The street corner busker strums simple tunes. His guitar is too small, but his talent accommodates. He wears a flat cap – its grey hue matching the leaden sky. His black trousers and sweatshirt are flecked with the yellow-brown filth that surrounds him – the same mud-shit concoction that forms the walls of the shabby hovels and daubs the slippery, narrow paths that sinuate between them. His music, through the joy it raises in the jostling children that surround him, colours the ambience of this drab place. Reminiscent of busking scenes in cities the world over, this is startlingly different – and compelling. This is no average busker, and this is no normal city street; he is Lanny Cordola and we are in Qambar Camp, Kabul, Afghanistan.
The Qambar IDP camp is one of many in and around Kabul. About 9,000 people exist here on a squalid area the size of two football pitches, essentially squatting on land that isn’t theirs. They are here because they have fled sordid conflicts in the south – particularly in Helmand Province. They did not seek to bang on Europe’s rapidly rising walls, but sought solace in their own country. They exist in a place of putrid mud on the bottom rung of humanity’s ladder. They seem largely forgotten.
A kindly man invites us into his one room hovel. It is the ultimate in basic design; an earthen box with no windows and a tiny, ill-fitting, metal door that floods the internal darkness with light by day, and leaks coldness in the night. His ‘box’ covers ground of about three metres by three metres. The man explains that his family of ten sleep in here every night. His roof leaks badly – evident from the soaking mud walls after another night of heavy rain. The walls and the floor are of the same basic ingredients that we have been trudging through for half an hour: sticky mud, assorted excrement, waste food and stains of bloody spume ejected from someone’s disease-racked body. There is no furniture in the hovel, just a pile of worldly belongings neatly stacked into a corner and off the damp floor. There is no power, running water nor sanitation. And, like the rest of the camp, not a straight architectural line in sight.
The toilet appears to be anywhere that is not inside, although I notice one or two low-walled areas that function as defecation stations – apparent by the brown turds standing proud against the yellow matrix. Discarded spinach leaves lie on the ground – apparently, my security guy tells me, for use as toilet paper.
Outside the hovel someone has cared enough to plant three apple tree saplings. The rising sap, encouraged by early spring sunshine and the nutritious mud, has unfolded tight, winter buds, painting a tiny splash of green against the ubiquitous brown canvas. A sign of hope?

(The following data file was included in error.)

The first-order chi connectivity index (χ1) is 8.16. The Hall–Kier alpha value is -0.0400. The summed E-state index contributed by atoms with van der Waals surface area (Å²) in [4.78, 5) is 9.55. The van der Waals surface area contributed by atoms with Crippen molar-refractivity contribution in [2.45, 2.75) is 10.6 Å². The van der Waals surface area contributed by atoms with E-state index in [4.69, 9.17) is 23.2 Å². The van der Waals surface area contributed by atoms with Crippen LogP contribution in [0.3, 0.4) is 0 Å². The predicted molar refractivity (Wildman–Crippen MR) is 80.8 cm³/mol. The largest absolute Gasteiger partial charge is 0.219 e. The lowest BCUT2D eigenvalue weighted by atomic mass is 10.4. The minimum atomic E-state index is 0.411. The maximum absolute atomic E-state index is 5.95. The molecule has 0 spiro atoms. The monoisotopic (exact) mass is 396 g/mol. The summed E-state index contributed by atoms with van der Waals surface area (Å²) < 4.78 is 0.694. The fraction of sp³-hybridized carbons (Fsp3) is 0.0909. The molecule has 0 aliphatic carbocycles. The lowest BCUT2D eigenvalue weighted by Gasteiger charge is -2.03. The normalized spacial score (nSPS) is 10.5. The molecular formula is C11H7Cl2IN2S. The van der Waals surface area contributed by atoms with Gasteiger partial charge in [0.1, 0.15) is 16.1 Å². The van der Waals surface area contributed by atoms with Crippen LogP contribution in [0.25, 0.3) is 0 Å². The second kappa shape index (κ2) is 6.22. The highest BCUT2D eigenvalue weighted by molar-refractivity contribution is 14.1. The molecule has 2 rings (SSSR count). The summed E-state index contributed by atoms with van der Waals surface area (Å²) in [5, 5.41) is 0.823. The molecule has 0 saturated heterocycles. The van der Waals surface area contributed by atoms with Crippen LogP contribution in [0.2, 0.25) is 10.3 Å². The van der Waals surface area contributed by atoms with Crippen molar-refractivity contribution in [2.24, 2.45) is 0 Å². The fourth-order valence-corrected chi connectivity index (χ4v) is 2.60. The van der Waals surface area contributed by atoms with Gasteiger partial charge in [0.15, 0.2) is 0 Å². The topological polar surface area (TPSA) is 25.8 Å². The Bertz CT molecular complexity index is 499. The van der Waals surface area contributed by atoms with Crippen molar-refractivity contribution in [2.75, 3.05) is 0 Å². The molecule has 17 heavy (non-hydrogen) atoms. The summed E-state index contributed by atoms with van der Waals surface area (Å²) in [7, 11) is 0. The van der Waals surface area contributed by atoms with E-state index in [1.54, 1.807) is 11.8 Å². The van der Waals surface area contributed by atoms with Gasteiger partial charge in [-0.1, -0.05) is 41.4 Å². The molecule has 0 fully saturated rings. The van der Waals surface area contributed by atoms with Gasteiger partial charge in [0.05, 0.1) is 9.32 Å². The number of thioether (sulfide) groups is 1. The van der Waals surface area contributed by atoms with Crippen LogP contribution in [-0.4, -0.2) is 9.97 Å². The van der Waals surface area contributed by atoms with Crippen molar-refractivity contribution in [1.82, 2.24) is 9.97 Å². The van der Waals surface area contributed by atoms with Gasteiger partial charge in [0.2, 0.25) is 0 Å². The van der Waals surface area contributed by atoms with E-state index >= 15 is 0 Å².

Somehow, someone – a woman most definitely – has managed to wash clothes and hang them on a clothes line – their bright colours magical. How on earth is it possible to make anything clean here?
Qambar Camp washing line
It is easy to peer over the low hovel walls to view the appalling state of their roofing. Some have gaping holes, others with degraded, partly-collapsed tarpaulins that fail to cover the living space beneath. David Lavery – the chap leading our visit today – has volunteered responsibility to agitate, cajole and organise to provide sufficient high quality tarpaulins for all of Qambar’s wretched hovels – the Keep Qambar Warm campaign. He is an impressive combination of persuasion, motivation and inspiration. At the time of writing the Keep Qambar Warm campaign has raised over $7,000 and the first instalment of tarps is being shipped to Kabul by Nomad International. There is still a long way to go till all the dwellings have leak-proof roofs, but it’s an impressive start in less than three months.
Qambar hovel roofs
Much of the annual rainfall in this part of Afghanistan falls in heavy downpours in March, which is when we are visiting – rain clouds gather again over the surrounding peaks of the Hindu Kush, while the city’s streets are still inundated from the last deluge.
The rain has turned Qambar into a quagmire, except it isn’t just mud that we are struggling through. We slither through the filth further into the camp. The mud clarts our shoes, doubling the weight of our feet whilst simultaneously reducing their traction to almost nothing. It’s very difficult walking – even in our expensive hiking shoes. God knows how the camp dwellers manage. I watch them struggle. A ditch of fetid water drains the middle of the ‘lanes’, its putrescent dredgings are piled either side forming a camber to direct the unwary and unstable into the yellow fluid. I watch little kids wearing flip flops – even bare feet – lose their balance and slide awkwardly into the putrid channel. They get up and carry on! With deep concern I consider what diseases they have and whether they will be alive next time I come.